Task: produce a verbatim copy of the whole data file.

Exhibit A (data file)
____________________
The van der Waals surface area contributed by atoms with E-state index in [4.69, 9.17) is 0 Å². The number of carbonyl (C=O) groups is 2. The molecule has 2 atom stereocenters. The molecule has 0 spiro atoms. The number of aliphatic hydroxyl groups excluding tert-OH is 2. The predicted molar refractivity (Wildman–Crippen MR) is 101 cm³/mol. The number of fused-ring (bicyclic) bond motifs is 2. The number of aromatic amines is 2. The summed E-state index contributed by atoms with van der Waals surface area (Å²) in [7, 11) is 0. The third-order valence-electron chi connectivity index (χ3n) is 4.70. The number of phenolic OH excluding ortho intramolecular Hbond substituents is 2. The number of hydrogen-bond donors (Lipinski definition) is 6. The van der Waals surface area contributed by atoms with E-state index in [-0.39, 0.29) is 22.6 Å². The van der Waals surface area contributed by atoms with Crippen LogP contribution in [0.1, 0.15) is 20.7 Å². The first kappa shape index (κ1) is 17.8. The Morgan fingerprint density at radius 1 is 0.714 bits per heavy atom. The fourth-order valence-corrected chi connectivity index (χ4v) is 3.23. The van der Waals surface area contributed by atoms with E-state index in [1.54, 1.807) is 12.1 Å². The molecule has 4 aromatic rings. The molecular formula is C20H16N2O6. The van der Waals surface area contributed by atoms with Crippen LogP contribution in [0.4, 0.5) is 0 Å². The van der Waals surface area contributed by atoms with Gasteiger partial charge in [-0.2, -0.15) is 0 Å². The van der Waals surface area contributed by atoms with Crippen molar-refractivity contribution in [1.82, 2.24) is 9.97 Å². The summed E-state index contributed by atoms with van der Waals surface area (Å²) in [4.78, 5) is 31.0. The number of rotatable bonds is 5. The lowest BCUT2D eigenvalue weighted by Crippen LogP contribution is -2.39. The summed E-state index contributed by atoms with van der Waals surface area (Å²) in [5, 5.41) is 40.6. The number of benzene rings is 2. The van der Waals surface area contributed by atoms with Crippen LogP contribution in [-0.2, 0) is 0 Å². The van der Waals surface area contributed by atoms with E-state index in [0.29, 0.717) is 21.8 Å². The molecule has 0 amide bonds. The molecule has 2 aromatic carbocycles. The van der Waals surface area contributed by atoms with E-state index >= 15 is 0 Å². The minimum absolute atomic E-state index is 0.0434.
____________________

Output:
The van der Waals surface area contributed by atoms with E-state index in [4.69, 9.17) is 0 Å². The number of carbonyl (C=O) groups is 2. The molecule has 2 atom stereocenters. The molecule has 0 spiro atoms. The number of aliphatic hydroxyl groups excluding tert-OH is 2. The predicted molar refractivity (Wildman–Crippen MR) is 101 cm³/mol. The number of fused-ring (bicyclic) bond motifs is 2. The number of aromatic amines is 2. The summed E-state index contributed by atoms with van der Waals surface area (Å²) in [7, 11) is 0. The third-order valence-electron chi connectivity index (χ3n) is 4.70. The number of phenolic OH excluding ortho intramolecular Hbond substituents is 2. The number of hydrogen-bond donors (Lipinski definition) is 6. The van der Waals surface area contributed by atoms with E-state index in [-0.39, 0.29) is 22.6 Å². The van der Waals surface area contributed by atoms with Crippen LogP contribution in [0.1, 0.15) is 20.7 Å². The first kappa shape index (κ1) is 17.8. The Morgan fingerprint density at radius 1 is 0.714 bits per heavy atom. The fourth-order valence-corrected chi connectivity index (χ4v) is 3.23. The van der Waals surface area contributed by atoms with E-state index in [1.54, 1.807) is 12.1 Å². The molecule has 4 aromatic rings. The molecular formula is C20H16N2O6. The van der Waals surface area contributed by atoms with Crippen LogP contribution in [0.4, 0.5) is 0 Å². The van der Waals surface area contributed by atoms with Gasteiger partial charge in [-0.2, -0.15) is 0 Å². The van der Waals surface area contributed by atoms with Crippen molar-refractivity contribution in [1.82, 2.24) is 9.97 Å². The summed E-state index contributed by atoms with van der Waals surface area (Å²) in [4.78, 5) is 31.0. The number of rotatable bonds is 5. The lowest BCUT2D eigenvalue weighted by Crippen LogP contribution is -2.39. The summed E-state index contributed by atoms with van der Waals surface area (Å²) in [5, 5.41) is 40.6. The number of benzene rings is 2. The van der Waals surface area contributed by atoms with Crippen LogP contribution in [-0.2, 0) is 0 Å². The van der Waals surface area contributed by atoms with E-state index in [0.29, 0.717) is 21.8 Å². The molecule has 0 amide bonds. The molecule has 2 aromatic carbocycles. The van der Waals surface area contributed by atoms with E-state index >= 15 is 0 Å². The minimum absolute atomic E-state index is 0.0434.